Next Generation Chevrolet and GMC Trucks Won't be Rushed to Market

The full-sized truck offerings from General Motors are due for a redesign, but there’s a possibility that the current Chevy Silverado and GMC Sierra may stick around for a bit longer. GM CEO Dan Akerson stated today that it doesn’t make sense to accelerate the rollout of new trucks in the middle of rising fuel costs.

"Trucks would not be a program that we’d move up in a mileage-sensitive market," he said.

In a recent report by the Associated Press, the price for a barrel of oil jumped above $110 for the first time since September 2008. In addition, “Americans are paying $247 million more per day at the pump than they were at the start of the year,” the report stated.

According to Akerson, GM devised a contingency plan in November to prepare for oil jumping over $120 per barrel, though details of the plan weren’t released.

Akerson’s announcement likely doesn’t sit well with dealers. Trucks have traditionally been the biggest profit maker in an automaker’s product portfolio and many dealers are eager to start selling the next-gen Chevy Silverado and GMC Sierra instead of more fuel efficient, but less profitable, small cars. Also unknown is the fate of the GMC Sierra All Terrain HD concept that was unveiled at the Detroit auto show and has had a positive reaction from the press and public. The All Terrain could be GM’s answer to Ford’s souped-up F-150 SVT Raptor and Ram’s Power Wagon trucks.

Not surprisingly, GM sedans and small cars have taken priority and center stage. The 2013 Chevy Malibu, for example, was unveiled at this week’s New York and Shanghai auto shows with much fanfare, and Akerson is pushing for a sale date of Spring 2012, four months earlier than originally planned. Chevy’s smaller sedan, the Cruze, was recently released in the U.S. market and has been a success thus far; it was the brand’s top seller for the first quarter of 2011.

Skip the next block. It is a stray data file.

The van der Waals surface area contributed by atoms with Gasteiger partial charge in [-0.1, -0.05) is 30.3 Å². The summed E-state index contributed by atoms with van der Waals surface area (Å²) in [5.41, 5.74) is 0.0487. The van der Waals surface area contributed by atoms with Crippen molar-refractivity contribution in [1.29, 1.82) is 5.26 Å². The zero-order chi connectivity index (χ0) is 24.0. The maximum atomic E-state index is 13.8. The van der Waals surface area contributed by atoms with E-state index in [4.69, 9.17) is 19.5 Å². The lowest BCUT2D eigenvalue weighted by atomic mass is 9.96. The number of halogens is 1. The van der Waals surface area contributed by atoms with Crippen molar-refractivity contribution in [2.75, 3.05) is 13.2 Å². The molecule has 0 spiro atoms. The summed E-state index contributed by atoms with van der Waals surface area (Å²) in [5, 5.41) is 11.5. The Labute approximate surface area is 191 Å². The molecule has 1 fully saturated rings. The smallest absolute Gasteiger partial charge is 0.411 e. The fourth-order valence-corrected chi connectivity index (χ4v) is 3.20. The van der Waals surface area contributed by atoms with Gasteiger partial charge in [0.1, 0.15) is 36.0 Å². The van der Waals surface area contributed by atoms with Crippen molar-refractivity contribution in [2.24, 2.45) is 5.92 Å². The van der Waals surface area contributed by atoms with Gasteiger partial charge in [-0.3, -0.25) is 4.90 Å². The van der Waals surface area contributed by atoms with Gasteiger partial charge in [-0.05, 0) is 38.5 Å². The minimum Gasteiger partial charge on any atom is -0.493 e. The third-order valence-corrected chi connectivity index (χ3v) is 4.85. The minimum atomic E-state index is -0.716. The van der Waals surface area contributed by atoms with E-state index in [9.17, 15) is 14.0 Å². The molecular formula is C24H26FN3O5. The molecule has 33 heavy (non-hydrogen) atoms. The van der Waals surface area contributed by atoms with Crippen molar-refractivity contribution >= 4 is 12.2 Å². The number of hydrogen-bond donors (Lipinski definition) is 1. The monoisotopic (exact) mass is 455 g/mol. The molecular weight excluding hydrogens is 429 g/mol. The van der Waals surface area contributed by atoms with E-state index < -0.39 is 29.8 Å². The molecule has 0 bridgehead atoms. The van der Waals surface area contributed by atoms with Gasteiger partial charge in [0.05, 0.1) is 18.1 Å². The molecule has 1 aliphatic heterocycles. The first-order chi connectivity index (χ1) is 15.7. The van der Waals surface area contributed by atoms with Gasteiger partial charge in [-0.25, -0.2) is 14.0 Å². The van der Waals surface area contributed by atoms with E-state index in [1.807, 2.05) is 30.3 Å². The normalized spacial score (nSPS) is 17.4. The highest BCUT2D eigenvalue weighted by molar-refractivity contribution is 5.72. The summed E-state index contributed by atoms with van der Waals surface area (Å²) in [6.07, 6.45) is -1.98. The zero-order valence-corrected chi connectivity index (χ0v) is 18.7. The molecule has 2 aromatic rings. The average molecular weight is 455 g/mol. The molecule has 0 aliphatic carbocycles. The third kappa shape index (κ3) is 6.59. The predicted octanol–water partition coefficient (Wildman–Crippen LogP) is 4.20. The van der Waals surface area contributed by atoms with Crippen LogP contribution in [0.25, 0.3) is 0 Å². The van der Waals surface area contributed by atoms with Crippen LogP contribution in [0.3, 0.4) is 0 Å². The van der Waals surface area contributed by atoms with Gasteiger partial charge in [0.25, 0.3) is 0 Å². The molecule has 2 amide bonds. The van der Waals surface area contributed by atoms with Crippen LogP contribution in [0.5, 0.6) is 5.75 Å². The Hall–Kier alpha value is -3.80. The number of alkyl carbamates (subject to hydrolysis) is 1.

With gas prices showing no signs of easing anytime soon, it’s possible GM will use the longer development time to create additional fuel-sipping powertrains. The Silverado and Sierra are already offered with hybrid technology, but will they follow Ford’s lead and offer a turbocharged V6?

Source: Automotive News (Subscription required), AP

2011 Silverado Owner
I'm a 4th gen bowtie driver. While I like my new ride 2011 CC Z-71 4X4 I can see so many places where the accountants designed this vehicle and not the engineers. My older Chevy's had a lot more value adds that seem to have vanished on my new truck. I can't help but think that a delay in the new truck is a big mistake. When my truck is compared to like F-150/Ram/Tundra it feels like it comes up short in engine power, interior design, and exterior boldness. If nothing else it needs a mid-life update. My wifes Suburban will be replaced in a couple years if Chevy hasn't made some big improvements we will look hard and an Expedition EL. Let the engineers build the vehicles, Ford figured it out. People want the Raptor. The All Terrain is so wrong. The Raptor is a half ton. It's all that a 1500 Z-71 could be. No need to go HD, Ford didn't. GM/Chevy don't let the government tell you what to build listen to the people and build a better truck. I love my Chevy but it is not the best 2011 half ton I could have purchased.
They should redising the fenders as well as the back fenders because they make the truck look fat and ugly and they should add the grill and the bumper from their HD truck models to all of their pickup models.
The All Terrain concept is GM's "answer to Ford's souped-up SVTRaptor?" GM doesn't even understand the question. Once again, both GM and Fiat-Dodge-Benz (whatever they're calling themselves this week) are the wannabes. As Coke once said in response to the Pepsi Challenge: "If there were no champions, there could be no challengers."

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